There are three types of renovations to strata homes:
An owner must gain permission before doing any minor or major renovations. Otherwise, they may have to change their place back to how it was before the renovations.
You are responsible for the repairs if you damage common property.
Tenants must gain their landlord's permission before making a change to their rented home. Refer to our general information for tenants: Asking to make an alteration.
Owners can do cosmetic work without approval. This includes day-to-day work such as:
The owners corporation can declare other types of work are ‘cosmetic’. They would need to pass a by-law to do so. Such work must not be a major or minor renovation (as defined by the law).
You need approval before doing any minor renovations. An owner must get the owners corporation to approve these renovations by general resolution (over 50% of votes in favour).
Minor renovations include:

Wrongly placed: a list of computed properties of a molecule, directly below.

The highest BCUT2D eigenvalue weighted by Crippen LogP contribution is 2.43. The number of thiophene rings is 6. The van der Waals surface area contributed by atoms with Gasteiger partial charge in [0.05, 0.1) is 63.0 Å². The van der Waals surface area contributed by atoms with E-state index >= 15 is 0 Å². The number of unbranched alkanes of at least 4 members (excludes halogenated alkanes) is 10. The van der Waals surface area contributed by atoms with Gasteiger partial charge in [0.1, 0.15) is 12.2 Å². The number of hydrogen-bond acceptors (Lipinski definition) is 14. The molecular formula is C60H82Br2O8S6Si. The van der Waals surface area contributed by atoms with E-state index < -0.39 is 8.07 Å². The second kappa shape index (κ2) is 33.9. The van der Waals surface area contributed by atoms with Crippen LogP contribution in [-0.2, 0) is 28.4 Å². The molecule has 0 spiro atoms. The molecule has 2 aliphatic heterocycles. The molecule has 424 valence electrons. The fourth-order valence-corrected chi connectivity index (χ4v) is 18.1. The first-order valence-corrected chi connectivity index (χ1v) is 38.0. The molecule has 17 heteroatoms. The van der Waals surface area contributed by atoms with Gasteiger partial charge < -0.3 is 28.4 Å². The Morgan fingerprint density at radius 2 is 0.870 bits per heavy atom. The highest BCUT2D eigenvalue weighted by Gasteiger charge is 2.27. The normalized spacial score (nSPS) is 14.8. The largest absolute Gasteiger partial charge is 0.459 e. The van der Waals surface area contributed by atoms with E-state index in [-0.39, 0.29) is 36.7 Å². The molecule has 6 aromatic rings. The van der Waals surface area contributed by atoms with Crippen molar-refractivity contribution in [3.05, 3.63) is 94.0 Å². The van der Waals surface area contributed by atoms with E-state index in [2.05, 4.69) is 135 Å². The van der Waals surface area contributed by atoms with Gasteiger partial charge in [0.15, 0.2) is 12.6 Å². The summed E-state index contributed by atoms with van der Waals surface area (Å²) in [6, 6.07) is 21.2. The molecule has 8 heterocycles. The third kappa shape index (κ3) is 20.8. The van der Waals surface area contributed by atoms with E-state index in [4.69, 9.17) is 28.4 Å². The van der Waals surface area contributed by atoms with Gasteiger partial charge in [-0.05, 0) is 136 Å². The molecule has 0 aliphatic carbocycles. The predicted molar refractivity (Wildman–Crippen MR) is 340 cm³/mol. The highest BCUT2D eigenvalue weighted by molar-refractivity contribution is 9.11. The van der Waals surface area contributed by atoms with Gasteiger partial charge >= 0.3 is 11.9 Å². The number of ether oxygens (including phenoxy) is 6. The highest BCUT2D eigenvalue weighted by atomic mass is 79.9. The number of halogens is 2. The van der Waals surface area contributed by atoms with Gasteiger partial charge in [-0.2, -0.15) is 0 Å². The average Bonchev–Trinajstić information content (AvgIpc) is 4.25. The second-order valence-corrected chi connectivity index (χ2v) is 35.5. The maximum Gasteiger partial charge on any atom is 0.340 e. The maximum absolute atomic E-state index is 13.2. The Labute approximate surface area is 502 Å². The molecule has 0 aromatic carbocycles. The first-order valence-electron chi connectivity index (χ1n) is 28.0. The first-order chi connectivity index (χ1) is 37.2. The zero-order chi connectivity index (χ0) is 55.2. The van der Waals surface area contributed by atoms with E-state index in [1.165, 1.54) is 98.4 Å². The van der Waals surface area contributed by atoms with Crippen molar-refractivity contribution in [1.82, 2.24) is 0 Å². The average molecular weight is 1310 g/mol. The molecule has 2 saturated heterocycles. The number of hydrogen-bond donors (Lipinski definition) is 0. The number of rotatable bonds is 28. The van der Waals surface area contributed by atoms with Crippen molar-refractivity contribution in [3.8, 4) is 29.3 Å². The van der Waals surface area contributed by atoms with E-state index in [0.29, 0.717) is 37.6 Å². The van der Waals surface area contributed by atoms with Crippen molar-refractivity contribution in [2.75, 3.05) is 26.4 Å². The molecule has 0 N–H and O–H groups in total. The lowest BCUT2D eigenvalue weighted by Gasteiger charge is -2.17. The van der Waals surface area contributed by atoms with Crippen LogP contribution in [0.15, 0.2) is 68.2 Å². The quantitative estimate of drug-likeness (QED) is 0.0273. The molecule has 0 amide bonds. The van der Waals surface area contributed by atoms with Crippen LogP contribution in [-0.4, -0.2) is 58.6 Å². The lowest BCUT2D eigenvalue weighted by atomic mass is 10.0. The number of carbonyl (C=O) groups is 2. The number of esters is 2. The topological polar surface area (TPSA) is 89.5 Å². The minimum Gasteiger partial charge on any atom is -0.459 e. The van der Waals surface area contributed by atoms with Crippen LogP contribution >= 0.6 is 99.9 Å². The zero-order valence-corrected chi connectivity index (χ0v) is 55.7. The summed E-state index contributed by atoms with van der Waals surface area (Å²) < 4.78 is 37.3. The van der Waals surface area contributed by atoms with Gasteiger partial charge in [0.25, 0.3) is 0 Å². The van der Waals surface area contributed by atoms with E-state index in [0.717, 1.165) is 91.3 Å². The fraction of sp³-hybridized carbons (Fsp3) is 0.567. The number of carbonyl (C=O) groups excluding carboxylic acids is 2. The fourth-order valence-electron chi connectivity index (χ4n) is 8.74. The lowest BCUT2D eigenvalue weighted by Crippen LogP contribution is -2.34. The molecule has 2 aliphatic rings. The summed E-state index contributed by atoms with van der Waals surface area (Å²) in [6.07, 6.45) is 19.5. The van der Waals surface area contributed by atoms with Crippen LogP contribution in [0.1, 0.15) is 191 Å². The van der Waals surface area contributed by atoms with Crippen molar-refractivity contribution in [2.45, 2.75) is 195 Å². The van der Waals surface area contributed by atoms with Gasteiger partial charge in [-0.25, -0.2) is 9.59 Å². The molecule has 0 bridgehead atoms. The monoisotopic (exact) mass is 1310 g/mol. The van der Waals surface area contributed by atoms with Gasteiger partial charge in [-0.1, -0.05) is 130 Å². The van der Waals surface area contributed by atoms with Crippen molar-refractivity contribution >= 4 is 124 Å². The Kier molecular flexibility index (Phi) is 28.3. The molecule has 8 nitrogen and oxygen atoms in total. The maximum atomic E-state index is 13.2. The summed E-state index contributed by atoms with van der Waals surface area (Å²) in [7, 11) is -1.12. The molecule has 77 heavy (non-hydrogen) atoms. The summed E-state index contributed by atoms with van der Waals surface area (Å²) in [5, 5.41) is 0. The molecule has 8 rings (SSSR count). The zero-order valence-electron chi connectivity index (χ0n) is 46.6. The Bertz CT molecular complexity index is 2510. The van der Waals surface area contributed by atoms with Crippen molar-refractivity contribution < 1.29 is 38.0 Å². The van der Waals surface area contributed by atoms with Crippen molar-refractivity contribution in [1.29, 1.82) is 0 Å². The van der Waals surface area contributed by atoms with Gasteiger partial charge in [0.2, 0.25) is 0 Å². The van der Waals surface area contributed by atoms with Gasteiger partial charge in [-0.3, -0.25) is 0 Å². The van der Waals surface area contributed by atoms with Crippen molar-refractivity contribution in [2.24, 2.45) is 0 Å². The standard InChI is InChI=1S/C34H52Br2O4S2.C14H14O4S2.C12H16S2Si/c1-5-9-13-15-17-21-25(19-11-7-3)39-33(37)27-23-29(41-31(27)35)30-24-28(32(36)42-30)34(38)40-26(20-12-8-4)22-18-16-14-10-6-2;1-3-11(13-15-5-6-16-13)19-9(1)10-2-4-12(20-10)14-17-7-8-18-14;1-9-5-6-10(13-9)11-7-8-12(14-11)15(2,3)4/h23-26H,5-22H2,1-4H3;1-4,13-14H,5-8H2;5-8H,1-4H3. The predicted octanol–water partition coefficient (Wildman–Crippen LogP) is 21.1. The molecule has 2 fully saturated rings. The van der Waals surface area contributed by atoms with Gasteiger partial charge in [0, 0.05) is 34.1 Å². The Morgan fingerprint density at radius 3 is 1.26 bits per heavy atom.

The approval process may need the owner to give details of the work. This may include:
The owners corporation can delegate permission for minor renovations to the strata committee. It would need to pass a by-law to do so.
The owners corporation can also choose to define other kinds of work as minor renovations. It would need to pass a by-law stating the other work to be included in the ‘minor renovations’ definition. However, the owners corporation cannot include something that belongs to another category of renovations (such as waterproofing).
Major renovations may seriously affect the common property.
Major renovations include:
First, the work needs a special resolution vote before it can move ahead.
Next, the owner must give the owners corporation written notice at least 14 days before the work starts. This should describe the proposed alteration.
The owners corporation cannot delegate approval for major renovations to the strata committee (unlike for minor renovations).
Sometimes, a renovation may involve use of common property. Examples are:
An owner may receive the right to exclusively use a part of common property. They would do this through a common property rights by-law.
The common property by-law must state who is responsible for maintaining the common property. This responsibility would either:
Before the by-law can be passed, the lot owner or owners must first:
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